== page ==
As previously stated, during each cycle of operation, capacitor 26 is fully charged and capacitor 28 is only partially charged. As a result, the potential at junction A (FIG. 2) is initially higher than the potential at junction B. Unidirectional conducting diode 29 is therefore initially back-biased and capacitor 28 does not begin to discharge until the potential at junction A drops below the potential at junction B. Typical value for the components in the capacitive timing circuit are as follows:

capacitor 26 250 f capacitor 28 500 p.f

resistor 30 2,200 O The energization of winding 31 by the discharging of capacitors 26 and 28 causes contact 31a to open and 31b to be closed thus energizing motors 32 and 39. Motors 32 and 39 remain energized until capacitors 26 and 28 have substantially discharged whereupon contact 31b is opened and contact 31a is closed thus decoupling motors 32 and 39 from a source of power supplied via plug 20. Deenergization of motors 32 and 39 cause cams 33 and 40 to cease their rotation and to randomly set the switches such that a particular pair of die faces remain lit.

Reference is now made to FIG. 3 wherein there is illustrated rotary cams 33 and 40 and their related microswitches 34-38 and 41-45 respectively. The rotary cams 33 and 40 and microswitches 34-38 and 41-45 are interrelated such that one and only one die face is illuminated at any one time by a particular set of microswitches.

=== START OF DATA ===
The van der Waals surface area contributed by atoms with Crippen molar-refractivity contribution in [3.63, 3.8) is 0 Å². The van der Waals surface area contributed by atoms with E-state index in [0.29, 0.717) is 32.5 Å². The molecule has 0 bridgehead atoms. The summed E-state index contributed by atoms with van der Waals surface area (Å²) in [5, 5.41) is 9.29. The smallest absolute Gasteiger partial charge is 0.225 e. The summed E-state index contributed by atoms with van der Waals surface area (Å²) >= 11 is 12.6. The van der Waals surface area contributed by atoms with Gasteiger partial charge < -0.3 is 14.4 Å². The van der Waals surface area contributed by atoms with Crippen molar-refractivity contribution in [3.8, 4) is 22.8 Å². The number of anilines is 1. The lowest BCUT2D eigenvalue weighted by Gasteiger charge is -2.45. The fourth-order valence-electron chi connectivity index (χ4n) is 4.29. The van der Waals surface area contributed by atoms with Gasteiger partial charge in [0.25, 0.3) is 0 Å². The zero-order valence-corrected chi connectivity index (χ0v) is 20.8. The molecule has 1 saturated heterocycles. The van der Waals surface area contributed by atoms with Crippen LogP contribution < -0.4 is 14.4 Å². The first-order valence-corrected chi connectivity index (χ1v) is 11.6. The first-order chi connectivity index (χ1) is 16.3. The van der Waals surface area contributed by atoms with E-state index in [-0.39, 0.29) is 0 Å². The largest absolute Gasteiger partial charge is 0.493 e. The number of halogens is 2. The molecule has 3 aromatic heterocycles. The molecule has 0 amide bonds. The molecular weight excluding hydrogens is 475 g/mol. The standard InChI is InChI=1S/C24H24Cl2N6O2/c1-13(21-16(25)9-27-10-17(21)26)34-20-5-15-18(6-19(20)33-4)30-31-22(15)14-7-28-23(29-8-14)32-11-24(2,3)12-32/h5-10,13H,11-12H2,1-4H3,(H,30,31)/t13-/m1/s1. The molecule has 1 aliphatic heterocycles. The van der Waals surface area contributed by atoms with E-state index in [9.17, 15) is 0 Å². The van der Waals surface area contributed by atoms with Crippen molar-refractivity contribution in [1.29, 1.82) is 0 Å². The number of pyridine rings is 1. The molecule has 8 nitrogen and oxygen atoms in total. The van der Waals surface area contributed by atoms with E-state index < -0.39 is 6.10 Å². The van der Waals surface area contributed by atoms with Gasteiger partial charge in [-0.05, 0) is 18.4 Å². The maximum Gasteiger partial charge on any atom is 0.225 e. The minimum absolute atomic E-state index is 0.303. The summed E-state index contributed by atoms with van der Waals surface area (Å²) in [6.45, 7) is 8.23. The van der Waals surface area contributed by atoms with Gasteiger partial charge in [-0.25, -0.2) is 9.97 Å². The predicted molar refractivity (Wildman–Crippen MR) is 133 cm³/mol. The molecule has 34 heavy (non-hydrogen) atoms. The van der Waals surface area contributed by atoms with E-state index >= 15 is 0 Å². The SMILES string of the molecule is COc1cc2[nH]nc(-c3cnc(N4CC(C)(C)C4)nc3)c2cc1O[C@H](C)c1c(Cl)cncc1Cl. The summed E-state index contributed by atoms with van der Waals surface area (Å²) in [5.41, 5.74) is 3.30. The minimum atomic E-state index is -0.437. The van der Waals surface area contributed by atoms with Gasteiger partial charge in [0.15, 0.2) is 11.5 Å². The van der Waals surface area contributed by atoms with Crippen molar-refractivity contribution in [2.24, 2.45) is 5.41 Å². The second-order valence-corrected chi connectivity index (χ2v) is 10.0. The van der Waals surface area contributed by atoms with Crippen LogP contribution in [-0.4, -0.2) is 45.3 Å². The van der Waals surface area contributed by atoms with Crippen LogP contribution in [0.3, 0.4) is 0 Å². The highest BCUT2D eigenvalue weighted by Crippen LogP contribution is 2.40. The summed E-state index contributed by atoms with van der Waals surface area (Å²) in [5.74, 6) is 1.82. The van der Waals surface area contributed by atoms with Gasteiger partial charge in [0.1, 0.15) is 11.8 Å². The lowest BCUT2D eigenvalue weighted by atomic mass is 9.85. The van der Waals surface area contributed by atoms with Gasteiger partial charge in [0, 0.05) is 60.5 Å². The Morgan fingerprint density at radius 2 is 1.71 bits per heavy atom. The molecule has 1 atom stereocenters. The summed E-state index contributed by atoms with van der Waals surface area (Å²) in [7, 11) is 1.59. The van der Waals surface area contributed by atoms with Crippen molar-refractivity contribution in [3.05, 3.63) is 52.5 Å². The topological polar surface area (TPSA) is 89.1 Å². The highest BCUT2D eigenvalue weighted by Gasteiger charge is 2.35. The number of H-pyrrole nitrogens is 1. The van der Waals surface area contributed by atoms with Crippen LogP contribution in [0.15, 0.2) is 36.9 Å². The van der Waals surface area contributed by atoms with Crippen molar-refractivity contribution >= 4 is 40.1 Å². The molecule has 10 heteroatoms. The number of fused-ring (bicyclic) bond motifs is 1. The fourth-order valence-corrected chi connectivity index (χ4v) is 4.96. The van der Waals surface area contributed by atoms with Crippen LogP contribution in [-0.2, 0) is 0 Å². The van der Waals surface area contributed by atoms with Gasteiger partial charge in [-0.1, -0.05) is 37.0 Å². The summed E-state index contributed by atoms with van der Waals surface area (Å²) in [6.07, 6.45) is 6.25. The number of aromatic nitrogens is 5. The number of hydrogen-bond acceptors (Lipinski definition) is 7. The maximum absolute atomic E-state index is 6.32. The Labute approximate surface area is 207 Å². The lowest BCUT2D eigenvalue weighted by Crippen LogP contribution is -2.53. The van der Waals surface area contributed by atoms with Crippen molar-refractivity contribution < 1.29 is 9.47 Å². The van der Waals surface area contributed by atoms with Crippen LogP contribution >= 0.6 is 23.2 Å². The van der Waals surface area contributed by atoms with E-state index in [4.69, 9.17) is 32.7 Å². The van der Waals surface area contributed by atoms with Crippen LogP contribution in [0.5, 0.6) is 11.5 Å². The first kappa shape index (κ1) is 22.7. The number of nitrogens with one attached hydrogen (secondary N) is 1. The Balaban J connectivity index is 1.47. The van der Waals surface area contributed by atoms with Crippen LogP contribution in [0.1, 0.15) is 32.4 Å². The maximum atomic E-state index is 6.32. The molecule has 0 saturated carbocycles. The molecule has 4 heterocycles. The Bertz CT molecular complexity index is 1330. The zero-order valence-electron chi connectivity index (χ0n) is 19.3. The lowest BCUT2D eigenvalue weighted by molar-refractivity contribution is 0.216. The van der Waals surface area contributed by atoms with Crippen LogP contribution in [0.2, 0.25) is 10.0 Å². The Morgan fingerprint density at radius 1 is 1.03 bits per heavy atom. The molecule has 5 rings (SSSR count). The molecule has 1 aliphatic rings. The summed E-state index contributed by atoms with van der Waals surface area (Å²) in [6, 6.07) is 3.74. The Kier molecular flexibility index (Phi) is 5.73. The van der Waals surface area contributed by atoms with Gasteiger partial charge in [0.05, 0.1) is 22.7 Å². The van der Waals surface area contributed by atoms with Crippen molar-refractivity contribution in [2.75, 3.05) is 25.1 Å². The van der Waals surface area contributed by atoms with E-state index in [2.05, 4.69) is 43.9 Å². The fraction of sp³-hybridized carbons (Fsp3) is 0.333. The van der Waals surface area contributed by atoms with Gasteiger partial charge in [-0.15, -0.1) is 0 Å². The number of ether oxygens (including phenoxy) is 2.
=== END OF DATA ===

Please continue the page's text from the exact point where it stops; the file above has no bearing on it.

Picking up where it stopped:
As illustrated in FIG. 3, cams 33 and 40 are rotated about axes 58 and 59 by motors 32 and 39 respectively. Microswitches 34-38 and 41-45 have actuators 62-71 that are radially positioned in 60 intervals about axes 58 and 59 respectively. Since only five microswitches are utilized to actuate six die faces, a rotational area exists through which earns 33 and 40 will rotate wherein no microswitch actuators are contacted.

Radially extended surfaces 60 and 61 of cams 33 and 40 each actuate microswitches 34-38 and 41-45 respectively with each surface forming an arc whose length defines an angle with the center of the cams which is slightly greater than 60. By being of such a length, surfaces 60 and 61 are assured of actuating at least one of the microswitches while rotating through the area wherein there is radially positioned the microswitch actuators.

The five microswitches 34-38 which control illumination of die face outlines 46-51 each include a movable contact, a normally closed stationary contact a and a normally open stationary contact b. The movable contact moves from the normal position to the alternate position when the switch is actuated by surface 60 of the associated cam. The normally closed contact sets are all connected in series with the light bulb for illuminating die face outline 50. The normally open stationary contacts b of switches 34-37 are connected to the bulbs for illuminating, respectively, die face outlines 46-49 and the normally open stationary contact of switch 38 is connected to the bulb for die face outline 51.

If cam 33 is in a position where none of the switches is activated, a circuit is completed through the normally closed contact sets of all five switches to illuminate die face outline 50. If one of the switches is activated the current is diverted to illuminate a different one of the die face outlines. When switch 38 is actuated the current is diverted to illuminate die face outline 51; when switch 37 is actuated the current is diverted to illuminate die face outline 49; when switch 36 is actuated the current is diverted to illuminate die face outline 48; when switch 35 is actuated the current is diverted to illuminate die face 47; and when switch 34 is actuated the current is diverted to illuminate die face 46.